From a multidisciplinary vantage point, this project for a public park in Medellín, Colombia, centers on the creation of spaces around and above a series of water reservoirs. Tracing the site’s history, the architectural form takes its inspiration from the surrounding topography as well as from the structure of the existing tanks and pools, resulting in an intervention with minimal environmental impact.
Considering the infrastructural use of the site, special attention is given to water management, which utilizes recycling technologies that involve rainwater and grey water harvesting through simple systems for the irrigation of the park. In an interaction between nature and the urban landscape, the park seeks to improve the quality of life in the city.
Construction strategies: The construction technology was based on the use of available local materials and resources within a rationalized construction method, allowing active local knowledge with easy labor training programs, and promoting community participation in low-risk construction activities. The materials favor efficient use of resources, applying alternative building materials for the structure, public space and overall furniture – such as recycled concrete, old tires, concrete pipes and plastic.
Waste management: A waste control program was designed to facilitate and promote selective collection of glass, paper and cardboard to use in recycled arts and crafts projects, increasing environmental awareness within the community. Furthermore, green waste is managed by composting and manual processing.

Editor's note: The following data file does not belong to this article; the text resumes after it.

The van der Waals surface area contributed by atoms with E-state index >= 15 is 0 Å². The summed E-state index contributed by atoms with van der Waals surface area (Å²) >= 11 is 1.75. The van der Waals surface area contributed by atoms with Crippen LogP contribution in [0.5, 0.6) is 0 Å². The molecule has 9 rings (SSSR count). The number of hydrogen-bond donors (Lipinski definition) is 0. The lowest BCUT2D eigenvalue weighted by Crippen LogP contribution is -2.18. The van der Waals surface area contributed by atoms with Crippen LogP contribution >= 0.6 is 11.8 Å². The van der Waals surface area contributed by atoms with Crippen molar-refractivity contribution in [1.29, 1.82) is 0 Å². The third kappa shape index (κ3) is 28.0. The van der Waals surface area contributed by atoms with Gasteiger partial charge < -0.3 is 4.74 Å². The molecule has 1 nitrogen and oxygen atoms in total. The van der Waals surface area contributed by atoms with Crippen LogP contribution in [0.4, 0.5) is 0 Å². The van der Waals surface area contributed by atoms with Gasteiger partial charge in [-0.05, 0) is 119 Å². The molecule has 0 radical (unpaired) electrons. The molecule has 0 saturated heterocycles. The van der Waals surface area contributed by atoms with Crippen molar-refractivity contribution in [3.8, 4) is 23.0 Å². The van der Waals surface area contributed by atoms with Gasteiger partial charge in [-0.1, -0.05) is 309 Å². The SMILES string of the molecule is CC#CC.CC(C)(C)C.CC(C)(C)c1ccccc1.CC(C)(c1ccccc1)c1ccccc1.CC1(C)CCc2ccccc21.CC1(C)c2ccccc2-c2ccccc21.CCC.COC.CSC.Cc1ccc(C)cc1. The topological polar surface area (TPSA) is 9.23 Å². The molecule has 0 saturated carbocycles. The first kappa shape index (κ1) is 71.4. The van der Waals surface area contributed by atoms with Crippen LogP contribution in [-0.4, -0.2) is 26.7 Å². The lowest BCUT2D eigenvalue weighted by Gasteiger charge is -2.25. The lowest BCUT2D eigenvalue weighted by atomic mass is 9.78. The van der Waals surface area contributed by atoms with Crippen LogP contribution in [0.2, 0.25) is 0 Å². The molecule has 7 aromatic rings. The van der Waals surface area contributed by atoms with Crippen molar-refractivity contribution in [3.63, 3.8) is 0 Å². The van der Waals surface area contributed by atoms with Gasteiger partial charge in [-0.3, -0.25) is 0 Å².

Water management: The project is conceived from the perspective of rational use of water resources, applying different methods for low water use. This water management program utilizes recycling technologies that involve rainwater and grey water harvesting for gardening purposes through simple treatment systems.
Lighting and energy efficiency: Visual comfort conditions were designed using natural light and the efficient use of energy. Understanding the relationship of the eye to natural light is critical to the perception and production of environmental quality. The energy demand of the project will be reduced by the use of non-conventional energy with an economically viable proposal that produces real benefits. The use of photovoltaic panels, skylights and surfaces that reflect light decreases the operating cost of the building in the medium and long term.
Thermal comfort and energy efficiency: Thermal comfort involves temperature, relative humidity and several factors such as local climatic conditions, cultural clothing and individual activities. The bioclimatic design strategies intend to generate comfort zones within a range of 18 to 25°C with a relative humidity of 20 to 80%. The project was designed with permeable walls throughout the perimeter of the building that allow cross ventilation. The courtyards enable air exchange and the evacuation of hot air by convection. Finally, solar protection is provided by the green roof and eaves overhang, generating shadowed areas that improve indoor comfort conditions.